Sangamon translates from the Potawatomie language as “the place where there is plenty to eat”

Coincidentally, I grew up in this same kind of place, even though I was in North Florida. Of course, growing up, I always just knew it as “home,” and there was always plenty to eat.

At home, the fridge was always well-stocked and a nice, three course dinner (meat, potatoes and vegetables) plus dessert, was served at the tidily set dinner table every night at 6 (never long after Dad walked in the door) while we watched Walter Cronkite on TV.

All this plenty was generously provided by – who else? – Mom.

Mom cooked the dinner, washed the laundry, cleaned the dishes, folded the laundry, ironed the laundry, and made out all the bills, too. All while watching evening TV out of her other eye. To me, it all seemed so automatic; almost magical. Our Mother took good care of all of us; she seemed to always be in perpetual motion, doing something. She provided the foundation for us: me, Dad and my brother and sister. And – that I was aware of – Mom never once complained.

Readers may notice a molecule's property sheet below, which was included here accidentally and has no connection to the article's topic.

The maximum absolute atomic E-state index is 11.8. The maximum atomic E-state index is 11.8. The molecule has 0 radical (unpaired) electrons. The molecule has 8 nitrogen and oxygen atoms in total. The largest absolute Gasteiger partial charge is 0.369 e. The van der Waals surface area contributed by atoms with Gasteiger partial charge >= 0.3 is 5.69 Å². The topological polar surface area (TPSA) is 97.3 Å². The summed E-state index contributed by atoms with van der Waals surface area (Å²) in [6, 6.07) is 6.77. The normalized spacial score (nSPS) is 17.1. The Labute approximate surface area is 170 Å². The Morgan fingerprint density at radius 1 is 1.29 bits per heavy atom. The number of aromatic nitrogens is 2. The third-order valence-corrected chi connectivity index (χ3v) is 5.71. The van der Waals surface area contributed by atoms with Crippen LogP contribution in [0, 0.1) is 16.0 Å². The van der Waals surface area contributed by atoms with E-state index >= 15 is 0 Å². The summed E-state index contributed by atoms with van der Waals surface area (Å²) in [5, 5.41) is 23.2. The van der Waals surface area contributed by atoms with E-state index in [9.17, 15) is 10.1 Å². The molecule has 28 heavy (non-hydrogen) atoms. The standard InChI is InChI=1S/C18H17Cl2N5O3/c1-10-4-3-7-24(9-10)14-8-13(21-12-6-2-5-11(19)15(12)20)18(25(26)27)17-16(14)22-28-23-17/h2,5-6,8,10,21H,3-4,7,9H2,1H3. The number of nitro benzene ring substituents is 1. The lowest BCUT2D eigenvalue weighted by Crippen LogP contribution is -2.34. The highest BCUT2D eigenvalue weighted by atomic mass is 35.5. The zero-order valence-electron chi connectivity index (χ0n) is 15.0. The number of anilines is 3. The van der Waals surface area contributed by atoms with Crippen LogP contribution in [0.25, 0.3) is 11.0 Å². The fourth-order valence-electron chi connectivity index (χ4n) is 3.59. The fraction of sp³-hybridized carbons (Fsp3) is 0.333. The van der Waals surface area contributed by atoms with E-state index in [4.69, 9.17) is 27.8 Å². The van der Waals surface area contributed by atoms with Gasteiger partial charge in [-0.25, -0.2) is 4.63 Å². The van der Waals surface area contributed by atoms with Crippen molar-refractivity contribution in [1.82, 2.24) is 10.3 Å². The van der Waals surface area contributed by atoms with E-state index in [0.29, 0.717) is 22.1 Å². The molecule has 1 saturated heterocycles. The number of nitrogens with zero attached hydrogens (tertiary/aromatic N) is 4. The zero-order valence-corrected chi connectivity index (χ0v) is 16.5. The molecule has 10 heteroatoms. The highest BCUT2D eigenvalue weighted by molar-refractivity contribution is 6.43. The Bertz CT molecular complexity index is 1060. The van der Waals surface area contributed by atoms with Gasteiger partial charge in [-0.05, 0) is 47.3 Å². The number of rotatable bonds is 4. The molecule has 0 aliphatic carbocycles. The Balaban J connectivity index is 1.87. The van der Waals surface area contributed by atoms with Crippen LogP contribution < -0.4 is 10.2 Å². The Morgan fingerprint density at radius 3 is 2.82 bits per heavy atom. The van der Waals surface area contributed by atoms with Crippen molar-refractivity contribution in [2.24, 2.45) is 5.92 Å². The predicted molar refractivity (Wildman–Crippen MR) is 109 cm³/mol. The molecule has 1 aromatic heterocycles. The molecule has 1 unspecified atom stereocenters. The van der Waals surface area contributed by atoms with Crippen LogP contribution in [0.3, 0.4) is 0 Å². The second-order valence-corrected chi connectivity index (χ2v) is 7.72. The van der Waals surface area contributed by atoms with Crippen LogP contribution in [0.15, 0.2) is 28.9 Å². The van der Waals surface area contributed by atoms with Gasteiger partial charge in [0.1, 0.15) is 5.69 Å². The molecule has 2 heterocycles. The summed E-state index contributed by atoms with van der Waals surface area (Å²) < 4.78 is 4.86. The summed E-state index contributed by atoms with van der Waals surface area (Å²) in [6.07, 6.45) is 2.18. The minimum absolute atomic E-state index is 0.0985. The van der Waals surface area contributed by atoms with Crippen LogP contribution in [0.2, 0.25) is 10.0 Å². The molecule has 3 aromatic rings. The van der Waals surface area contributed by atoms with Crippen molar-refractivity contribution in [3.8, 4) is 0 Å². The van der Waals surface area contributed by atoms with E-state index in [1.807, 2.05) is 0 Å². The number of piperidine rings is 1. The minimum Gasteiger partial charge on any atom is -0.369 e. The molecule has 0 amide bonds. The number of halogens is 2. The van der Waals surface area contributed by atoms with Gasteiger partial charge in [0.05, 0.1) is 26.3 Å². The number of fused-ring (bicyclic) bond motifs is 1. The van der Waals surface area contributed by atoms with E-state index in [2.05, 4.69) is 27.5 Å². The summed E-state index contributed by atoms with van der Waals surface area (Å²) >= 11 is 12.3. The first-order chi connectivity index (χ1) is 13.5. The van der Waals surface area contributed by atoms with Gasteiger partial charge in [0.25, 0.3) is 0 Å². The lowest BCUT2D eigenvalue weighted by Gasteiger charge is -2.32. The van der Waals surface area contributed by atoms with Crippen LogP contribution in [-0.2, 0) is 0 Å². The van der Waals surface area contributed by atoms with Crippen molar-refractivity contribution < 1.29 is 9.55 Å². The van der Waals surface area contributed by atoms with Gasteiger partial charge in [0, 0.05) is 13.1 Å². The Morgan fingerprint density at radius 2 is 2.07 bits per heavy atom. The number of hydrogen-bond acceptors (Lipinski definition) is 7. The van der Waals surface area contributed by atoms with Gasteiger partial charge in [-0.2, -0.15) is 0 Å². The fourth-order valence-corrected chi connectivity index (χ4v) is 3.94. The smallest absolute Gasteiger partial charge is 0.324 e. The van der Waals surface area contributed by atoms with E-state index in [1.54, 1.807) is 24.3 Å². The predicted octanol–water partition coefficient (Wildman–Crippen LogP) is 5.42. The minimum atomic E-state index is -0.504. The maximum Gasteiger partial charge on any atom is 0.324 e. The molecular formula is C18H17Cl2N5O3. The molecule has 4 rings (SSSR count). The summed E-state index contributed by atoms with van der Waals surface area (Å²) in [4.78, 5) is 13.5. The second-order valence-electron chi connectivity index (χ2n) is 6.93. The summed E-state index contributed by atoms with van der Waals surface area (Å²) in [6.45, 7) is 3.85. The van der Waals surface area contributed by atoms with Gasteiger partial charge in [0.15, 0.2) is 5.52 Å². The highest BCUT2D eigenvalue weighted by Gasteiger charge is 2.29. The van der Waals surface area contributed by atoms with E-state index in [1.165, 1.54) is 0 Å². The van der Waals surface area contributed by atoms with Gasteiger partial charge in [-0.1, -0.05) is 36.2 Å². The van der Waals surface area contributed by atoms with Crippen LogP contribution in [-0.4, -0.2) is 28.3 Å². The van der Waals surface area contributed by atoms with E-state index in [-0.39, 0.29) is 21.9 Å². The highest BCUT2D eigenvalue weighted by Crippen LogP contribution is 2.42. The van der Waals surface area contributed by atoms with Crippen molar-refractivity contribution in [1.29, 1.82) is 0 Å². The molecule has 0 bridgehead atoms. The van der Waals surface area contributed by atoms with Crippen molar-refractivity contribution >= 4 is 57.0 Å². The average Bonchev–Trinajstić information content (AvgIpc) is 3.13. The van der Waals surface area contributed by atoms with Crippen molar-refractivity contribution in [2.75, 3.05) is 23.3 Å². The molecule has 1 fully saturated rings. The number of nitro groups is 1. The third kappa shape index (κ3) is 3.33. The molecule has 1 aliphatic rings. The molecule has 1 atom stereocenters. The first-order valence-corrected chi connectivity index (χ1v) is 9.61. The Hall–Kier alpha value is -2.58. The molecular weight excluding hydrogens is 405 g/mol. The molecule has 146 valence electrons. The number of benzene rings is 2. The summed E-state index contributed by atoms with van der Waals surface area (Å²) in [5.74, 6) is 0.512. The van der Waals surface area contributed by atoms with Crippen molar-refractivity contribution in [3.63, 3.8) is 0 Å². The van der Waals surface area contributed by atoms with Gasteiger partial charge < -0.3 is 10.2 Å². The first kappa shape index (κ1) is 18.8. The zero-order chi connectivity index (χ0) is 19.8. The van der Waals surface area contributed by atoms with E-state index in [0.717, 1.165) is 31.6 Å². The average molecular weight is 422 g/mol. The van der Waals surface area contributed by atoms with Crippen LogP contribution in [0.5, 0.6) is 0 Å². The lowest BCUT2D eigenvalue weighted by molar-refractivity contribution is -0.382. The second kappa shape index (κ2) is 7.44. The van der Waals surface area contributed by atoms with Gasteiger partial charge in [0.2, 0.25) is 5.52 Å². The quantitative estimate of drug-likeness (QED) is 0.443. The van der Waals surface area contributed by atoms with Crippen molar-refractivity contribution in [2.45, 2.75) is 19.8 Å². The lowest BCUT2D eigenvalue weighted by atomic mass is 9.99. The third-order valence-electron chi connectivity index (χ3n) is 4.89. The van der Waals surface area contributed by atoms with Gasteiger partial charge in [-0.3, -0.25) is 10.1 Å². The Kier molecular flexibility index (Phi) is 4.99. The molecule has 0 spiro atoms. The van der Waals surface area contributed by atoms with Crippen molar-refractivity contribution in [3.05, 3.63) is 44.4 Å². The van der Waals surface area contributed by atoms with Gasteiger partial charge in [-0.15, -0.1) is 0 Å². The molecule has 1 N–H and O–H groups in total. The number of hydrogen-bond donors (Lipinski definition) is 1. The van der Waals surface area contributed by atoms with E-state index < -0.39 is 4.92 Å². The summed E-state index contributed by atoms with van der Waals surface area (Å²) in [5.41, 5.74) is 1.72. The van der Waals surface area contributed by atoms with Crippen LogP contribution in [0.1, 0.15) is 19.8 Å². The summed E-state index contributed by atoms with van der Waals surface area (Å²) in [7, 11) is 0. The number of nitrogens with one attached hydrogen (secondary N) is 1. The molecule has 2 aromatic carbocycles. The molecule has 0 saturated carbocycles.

Mom was a solid yet soft foundation that I always knew I had right underneath me, behind me, beside me. She’d let me go out on a limb, hoping I didn’t fall off. I rarely did, probably because I was confident that she was my safety net and would always be there, right behind me, supporting me, always on my side.

During my youth, I once read an article from a time management professional. He taught that time is our most precious resource and pointed to those areas in life where we waste too much of our valuable time. It was an interesting article, but the only piece that truly resonated with me was the one about the time we wasted making our bed every day. I cited this article numerous times to my Mom when she’d ask me about my unmade bed. But somehow she never quite seemed to grasp my essential point.

But she usually did make my bed when I didn’t, and did the laundry, and cooked the dinner, even after I was in college and still living at home. I always did very well in college, and I held a job the whole time, so I kind of felt like I was doing my part. The whole time Mom was proud of me, and she kept right on being Mom, always giving and always being there to support me.